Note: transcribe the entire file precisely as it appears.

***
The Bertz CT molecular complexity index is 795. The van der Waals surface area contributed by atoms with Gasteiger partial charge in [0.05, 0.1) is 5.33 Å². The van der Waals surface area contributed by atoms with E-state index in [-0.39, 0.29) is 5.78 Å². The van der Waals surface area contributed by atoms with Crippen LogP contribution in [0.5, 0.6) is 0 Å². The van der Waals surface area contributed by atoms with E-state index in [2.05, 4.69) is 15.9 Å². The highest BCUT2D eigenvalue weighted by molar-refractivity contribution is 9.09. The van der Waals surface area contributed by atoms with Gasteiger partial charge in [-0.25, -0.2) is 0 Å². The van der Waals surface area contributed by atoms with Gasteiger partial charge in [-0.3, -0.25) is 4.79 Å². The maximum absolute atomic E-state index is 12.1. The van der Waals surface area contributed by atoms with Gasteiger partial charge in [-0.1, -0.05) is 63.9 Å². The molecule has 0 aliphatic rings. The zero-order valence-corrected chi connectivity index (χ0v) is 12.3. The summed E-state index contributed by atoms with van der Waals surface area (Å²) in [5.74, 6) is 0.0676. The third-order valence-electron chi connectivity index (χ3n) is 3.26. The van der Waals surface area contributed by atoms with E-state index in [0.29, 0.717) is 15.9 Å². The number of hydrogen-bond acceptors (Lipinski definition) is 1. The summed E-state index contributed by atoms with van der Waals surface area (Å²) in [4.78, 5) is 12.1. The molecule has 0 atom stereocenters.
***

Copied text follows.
The Bertz CT molecular complexity index is 795. The van der Waals surface area contributed by atoms with Gasteiger partial charge in [0.05, 0.1) is 5.33 Å². The van der Waals surface area contributed by atoms with E-state index in [-0.39, 0.29) is 5.78 Å². The van der Waals surface area contributed by atoms with Crippen LogP contribution in [0.5, 0.6) is 0 Å². The van der Waals surface area contributed by atoms with E-state index in [2.05, 4.69) is 15.9 Å². The highest BCUT2D eigenvalue weighted by molar-refractivity contribution is 9.09. The van der Waals surface area contributed by atoms with Gasteiger partial charge in [-0.25, -0.2) is 0 Å². The van der Waals surface area contributed by atoms with Gasteiger partial charge in [-0.3, -0.25) is 4.79 Å². The maximum absolute atomic E-state index is 12.1. The van der Waals surface area contributed by atoms with Gasteiger partial charge in [-0.1, -0.05) is 63.9 Å². The molecule has 0 aliphatic rings. The zero-order valence-corrected chi connectivity index (χ0v) is 12.3. The summed E-state index contributed by atoms with van der Waals surface area (Å²) in [5.74, 6) is 0.0676. The third-order valence-electron chi connectivity index (χ3n) is 3.26. The van der Waals surface area contributed by atoms with E-state index in [0.29, 0.717) is 15.9 Å². The number of hydrogen-bond acceptors (Lipinski definition) is 1. The summed E-state index contributed by atoms with van der Waals surface area (Å²) in [4.78, 5) is 12.1. The molecule has 0 atom stereocenters.